Thank you, Mr. Chair.
Good morning, ladies and gentlemen, members of the committee.
Good morning, and thank you for this opportunity.
Although the hearings to date have focused more on credit card issues, I am here to talk about the evolution of the debit market. This is an important topic, given that Canadians are the second highest users of debit in the world.
The debit market is changing, and how it evolves is going to have a significant impact on Canadian merchants and consumers well into the future. Let me be clear. There is a great deal of competition in the Canadian payments marketplace, and at Interac we welcome additional competition. That is not the core issue. The core issue is the need to have a level playing field.
I will address this issue as I talk about where we want to take Interac, a great Canadian gem, and what needs to happen to ensure that all stakeholders--issuers, acquirers, merchants, and consumers--continue to be well served in this debit marketplace. As I do so, I will also set the record straight about some comments made by others about our business, so that you can accurately understand who we are and why our continued viability is so important to the Canadian marketplace.
Without question, Canadians love Interac and Interac debit. It offers 24/7 convenience, reliability, and security. In short, Interac is a successful Canadian world-class debit payment system. Interac Association, which was first formed in 1984, 25 years ago, is responsible for the operations of the network.
Our members are not just the banks. Our membership also includes credit unions, other financial institutions, and payment and technology companies. We even have a merchant represented on our board. As a payment network, we do not issue payment cards or own or operate ABMs or merchant point-of-sale terminals, and we do not charge fees to merchants or consumers.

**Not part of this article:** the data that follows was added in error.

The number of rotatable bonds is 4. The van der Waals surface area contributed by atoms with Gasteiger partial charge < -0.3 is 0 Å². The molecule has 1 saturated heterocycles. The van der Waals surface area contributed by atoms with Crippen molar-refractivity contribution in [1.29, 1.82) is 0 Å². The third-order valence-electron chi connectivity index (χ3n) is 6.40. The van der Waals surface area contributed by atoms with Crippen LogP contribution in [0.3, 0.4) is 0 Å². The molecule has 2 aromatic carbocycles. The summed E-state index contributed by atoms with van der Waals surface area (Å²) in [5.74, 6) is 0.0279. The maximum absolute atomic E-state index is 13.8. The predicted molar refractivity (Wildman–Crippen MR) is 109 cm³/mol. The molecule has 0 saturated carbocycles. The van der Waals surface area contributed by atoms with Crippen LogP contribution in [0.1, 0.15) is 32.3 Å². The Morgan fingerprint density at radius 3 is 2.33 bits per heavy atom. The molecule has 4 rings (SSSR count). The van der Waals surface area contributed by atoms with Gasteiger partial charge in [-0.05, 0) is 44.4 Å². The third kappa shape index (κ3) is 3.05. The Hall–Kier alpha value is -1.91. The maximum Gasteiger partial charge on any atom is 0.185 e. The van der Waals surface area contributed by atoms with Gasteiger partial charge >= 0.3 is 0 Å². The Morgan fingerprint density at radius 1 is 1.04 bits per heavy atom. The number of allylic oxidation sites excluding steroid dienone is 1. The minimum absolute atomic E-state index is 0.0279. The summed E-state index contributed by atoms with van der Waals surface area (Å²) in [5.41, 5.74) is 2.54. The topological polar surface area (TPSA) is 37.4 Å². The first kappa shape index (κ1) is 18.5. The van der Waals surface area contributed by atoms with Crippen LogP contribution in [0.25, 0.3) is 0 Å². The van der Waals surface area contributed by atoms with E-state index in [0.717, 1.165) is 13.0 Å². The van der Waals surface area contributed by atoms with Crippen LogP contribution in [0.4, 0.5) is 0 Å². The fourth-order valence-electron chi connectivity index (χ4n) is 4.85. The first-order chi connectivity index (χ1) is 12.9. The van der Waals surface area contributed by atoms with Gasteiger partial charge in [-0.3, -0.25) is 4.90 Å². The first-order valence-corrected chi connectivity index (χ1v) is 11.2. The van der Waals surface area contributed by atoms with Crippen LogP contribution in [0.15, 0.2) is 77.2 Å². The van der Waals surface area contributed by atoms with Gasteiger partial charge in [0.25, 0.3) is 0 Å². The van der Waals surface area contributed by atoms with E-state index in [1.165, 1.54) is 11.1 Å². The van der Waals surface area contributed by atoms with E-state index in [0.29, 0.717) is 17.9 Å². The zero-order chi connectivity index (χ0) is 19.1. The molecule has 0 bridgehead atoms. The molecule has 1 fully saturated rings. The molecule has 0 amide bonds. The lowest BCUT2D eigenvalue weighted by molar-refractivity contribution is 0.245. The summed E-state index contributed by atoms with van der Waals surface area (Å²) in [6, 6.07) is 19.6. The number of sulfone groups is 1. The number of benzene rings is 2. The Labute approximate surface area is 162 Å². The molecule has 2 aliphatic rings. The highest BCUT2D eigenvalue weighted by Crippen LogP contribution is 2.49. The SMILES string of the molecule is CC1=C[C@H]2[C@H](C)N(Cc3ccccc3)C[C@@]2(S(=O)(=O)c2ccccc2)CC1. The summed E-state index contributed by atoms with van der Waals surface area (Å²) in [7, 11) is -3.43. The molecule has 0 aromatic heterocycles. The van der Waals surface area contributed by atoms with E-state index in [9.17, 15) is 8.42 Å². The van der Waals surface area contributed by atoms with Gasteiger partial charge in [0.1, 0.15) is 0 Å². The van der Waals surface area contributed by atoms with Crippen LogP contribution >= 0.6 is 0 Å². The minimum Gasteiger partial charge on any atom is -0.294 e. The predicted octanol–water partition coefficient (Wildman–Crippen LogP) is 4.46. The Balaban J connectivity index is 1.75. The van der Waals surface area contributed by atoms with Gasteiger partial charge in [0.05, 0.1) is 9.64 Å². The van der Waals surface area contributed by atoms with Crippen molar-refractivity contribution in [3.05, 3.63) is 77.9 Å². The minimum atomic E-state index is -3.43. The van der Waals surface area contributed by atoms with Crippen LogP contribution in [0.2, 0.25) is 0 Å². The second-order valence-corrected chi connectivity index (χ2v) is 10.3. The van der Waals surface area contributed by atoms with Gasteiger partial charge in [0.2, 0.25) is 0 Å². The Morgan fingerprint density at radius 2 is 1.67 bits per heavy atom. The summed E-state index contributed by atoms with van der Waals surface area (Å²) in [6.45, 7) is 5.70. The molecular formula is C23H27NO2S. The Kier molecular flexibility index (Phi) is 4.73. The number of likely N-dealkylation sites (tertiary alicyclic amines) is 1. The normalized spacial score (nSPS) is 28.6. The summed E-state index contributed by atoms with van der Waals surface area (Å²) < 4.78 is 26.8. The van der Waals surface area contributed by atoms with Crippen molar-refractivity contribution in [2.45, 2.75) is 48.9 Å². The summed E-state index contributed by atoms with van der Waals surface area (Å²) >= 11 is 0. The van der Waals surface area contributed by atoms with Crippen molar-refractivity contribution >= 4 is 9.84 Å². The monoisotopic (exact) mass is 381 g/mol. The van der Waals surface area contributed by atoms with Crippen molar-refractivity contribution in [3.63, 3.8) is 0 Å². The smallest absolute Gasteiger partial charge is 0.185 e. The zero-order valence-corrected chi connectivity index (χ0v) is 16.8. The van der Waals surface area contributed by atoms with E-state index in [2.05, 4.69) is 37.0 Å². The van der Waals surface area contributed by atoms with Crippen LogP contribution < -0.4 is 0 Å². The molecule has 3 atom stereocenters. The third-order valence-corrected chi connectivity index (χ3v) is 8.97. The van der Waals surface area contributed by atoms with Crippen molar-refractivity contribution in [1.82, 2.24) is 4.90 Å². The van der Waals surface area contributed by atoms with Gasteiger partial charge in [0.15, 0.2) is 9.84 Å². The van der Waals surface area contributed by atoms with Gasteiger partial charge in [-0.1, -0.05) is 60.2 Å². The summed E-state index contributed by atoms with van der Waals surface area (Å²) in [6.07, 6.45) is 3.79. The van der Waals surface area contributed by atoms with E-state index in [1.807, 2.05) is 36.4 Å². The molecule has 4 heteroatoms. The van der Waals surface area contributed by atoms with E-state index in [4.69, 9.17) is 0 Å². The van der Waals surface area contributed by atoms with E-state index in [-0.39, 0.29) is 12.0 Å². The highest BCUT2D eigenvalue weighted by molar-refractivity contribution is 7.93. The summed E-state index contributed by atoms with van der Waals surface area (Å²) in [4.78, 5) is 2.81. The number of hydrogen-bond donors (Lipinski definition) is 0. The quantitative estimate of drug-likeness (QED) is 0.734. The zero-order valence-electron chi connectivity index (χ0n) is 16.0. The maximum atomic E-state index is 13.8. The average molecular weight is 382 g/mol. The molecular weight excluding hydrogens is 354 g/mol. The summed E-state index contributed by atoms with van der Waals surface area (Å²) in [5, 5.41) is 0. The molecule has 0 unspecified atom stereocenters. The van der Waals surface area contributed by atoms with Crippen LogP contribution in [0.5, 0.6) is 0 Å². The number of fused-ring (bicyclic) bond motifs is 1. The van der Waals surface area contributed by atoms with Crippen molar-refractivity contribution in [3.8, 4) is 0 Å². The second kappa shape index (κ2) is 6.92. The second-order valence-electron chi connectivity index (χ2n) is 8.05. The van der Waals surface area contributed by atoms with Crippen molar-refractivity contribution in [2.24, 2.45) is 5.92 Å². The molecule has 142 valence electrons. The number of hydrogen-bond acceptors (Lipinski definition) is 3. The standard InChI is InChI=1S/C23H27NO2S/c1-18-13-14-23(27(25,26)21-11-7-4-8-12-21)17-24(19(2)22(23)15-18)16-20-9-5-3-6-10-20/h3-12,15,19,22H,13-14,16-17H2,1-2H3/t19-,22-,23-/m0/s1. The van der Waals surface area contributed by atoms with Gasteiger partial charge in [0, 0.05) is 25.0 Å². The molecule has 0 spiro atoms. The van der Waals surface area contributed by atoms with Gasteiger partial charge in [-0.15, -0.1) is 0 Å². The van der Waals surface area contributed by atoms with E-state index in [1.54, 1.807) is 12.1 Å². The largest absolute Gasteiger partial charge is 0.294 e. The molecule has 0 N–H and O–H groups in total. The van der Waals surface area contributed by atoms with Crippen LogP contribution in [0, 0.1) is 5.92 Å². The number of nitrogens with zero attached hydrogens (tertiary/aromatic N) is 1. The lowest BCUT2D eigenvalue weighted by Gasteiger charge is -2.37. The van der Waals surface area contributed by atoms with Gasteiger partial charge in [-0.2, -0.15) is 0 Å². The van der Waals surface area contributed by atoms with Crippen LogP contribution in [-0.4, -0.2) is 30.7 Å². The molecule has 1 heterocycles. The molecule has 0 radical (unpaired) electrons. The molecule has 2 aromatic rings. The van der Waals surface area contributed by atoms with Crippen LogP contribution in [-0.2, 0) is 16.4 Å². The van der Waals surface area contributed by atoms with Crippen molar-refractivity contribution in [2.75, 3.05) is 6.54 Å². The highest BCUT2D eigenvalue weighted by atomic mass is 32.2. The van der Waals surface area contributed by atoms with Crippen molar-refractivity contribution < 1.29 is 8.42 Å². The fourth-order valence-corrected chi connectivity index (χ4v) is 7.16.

Interac is Canada's only domestically run, coast-to-coast debit payment network. We are the only home-grown payment brand. Interac operates on an efficient world-class national payments infrastructure with leading-edge security. We have the only debit payment product that clears and settles under the rules of the Canadian Payments Association and their built-in solvency and liquidity protections. Interac is Canadians' preferred and leading payment option, and we have a long-standing track record of being merchants' low-cost payment option. We offer a suite of trusted solutions for consumers and merchants across both the physical and the online space.
I'll turn to slide 3 and address that suite of solutions. Many of you likely know the first two, which are our main products. The first is shared cash dispensing, and this is the service upon which Interac was founded. It enables Canadians to withdraw money across the country at ABMs that do not belong to their financial institution. Our largest service by volume is Interac direct payment, which is a real-time, ubiquitous, PIN-based national debit service that allows Canadians to make purchases at retailers across Canada.
We also offer cross-border debit, which allows Canadian travellers to pay with their debit card at nearly two million point-of-sale locations in the United States through our partnership with the NYCE network, which covers about 80% of the US market. There are more partnerships in the plans and in the works.
Despite the views expressed by others, Interac is indeed in the online space. The first product is Interac e-mail money transfer. It allows Canadians to send and receive money across the country, in near-real time, from one bank account to another. Transactions are done quickly and securely through web banking, without the sender needing to know any of the recipient's banking information. All that's needed is the recipient's e-mail address.